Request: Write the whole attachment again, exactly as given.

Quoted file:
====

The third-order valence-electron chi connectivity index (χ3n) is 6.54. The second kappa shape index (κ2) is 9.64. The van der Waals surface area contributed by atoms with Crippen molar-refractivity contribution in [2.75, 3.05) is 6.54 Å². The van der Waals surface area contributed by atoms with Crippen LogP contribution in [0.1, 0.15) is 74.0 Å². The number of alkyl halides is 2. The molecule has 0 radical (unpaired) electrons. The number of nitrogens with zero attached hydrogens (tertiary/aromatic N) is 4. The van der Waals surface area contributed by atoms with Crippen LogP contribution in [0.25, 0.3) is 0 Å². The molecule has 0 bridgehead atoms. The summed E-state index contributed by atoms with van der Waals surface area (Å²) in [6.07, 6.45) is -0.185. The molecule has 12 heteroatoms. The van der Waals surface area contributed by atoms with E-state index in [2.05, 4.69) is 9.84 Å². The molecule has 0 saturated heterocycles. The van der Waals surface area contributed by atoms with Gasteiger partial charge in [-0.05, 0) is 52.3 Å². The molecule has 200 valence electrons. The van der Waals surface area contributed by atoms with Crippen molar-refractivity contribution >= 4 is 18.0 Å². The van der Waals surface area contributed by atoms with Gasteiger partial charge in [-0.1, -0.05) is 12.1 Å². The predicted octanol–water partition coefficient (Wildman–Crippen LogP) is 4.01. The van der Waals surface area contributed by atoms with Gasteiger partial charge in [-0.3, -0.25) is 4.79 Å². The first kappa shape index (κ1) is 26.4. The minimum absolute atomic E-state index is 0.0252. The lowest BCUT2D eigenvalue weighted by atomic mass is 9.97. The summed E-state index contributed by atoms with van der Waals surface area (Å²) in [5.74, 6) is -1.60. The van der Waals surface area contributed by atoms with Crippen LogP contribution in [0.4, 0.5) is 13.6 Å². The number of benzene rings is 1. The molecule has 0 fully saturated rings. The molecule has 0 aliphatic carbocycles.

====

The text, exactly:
The third-order valence-electron chi connectivity index (χ3n) is 6.54. The second kappa shape index (κ2) is 9.64. The van der Waals surface area contributed by atoms with Crippen molar-refractivity contribution in [2.75, 3.05) is 6.54 Å². The van der Waals surface area contributed by atoms with Crippen LogP contribution in [0.1, 0.15) is 74.0 Å². The number of alkyl halides is 2. The molecule has 0 radical (unpaired) electrons. The number of nitrogens with zero attached hydrogens (tertiary/aromatic N) is 4. The van der Waals surface area contributed by atoms with Crippen LogP contribution in [0.25, 0.3) is 0 Å². The molecule has 0 bridgehead atoms. The summed E-state index contributed by atoms with van der Waals surface area (Å²) in [6.07, 6.45) is -0.185. The molecule has 12 heteroatoms. The van der Waals surface area contributed by atoms with E-state index in [2.05, 4.69) is 9.84 Å². The molecule has 0 saturated heterocycles. The van der Waals surface area contributed by atoms with Gasteiger partial charge in [-0.05, 0) is 52.3 Å². The molecule has 200 valence electrons. The van der Waals surface area contributed by atoms with Crippen molar-refractivity contribution >= 4 is 18.0 Å². The van der Waals surface area contributed by atoms with Gasteiger partial charge in [-0.1, -0.05) is 12.1 Å². The predicted octanol–water partition coefficient (Wildman–Crippen LogP) is 4.01. The van der Waals surface area contributed by atoms with Gasteiger partial charge in [-0.3, -0.25) is 4.79 Å². The first kappa shape index (κ1) is 26.4. The minimum absolute atomic E-state index is 0.0252. The lowest BCUT2D eigenvalue weighted by atomic mass is 9.97. The summed E-state index contributed by atoms with van der Waals surface area (Å²) in [5.74, 6) is -1.60. The van der Waals surface area contributed by atoms with Crippen LogP contribution in [0.4, 0.5) is 13.6 Å². The number of benzene rings is 1. The molecule has 0 fully saturated rings. The molecule has 0 aliphatic carbocycles.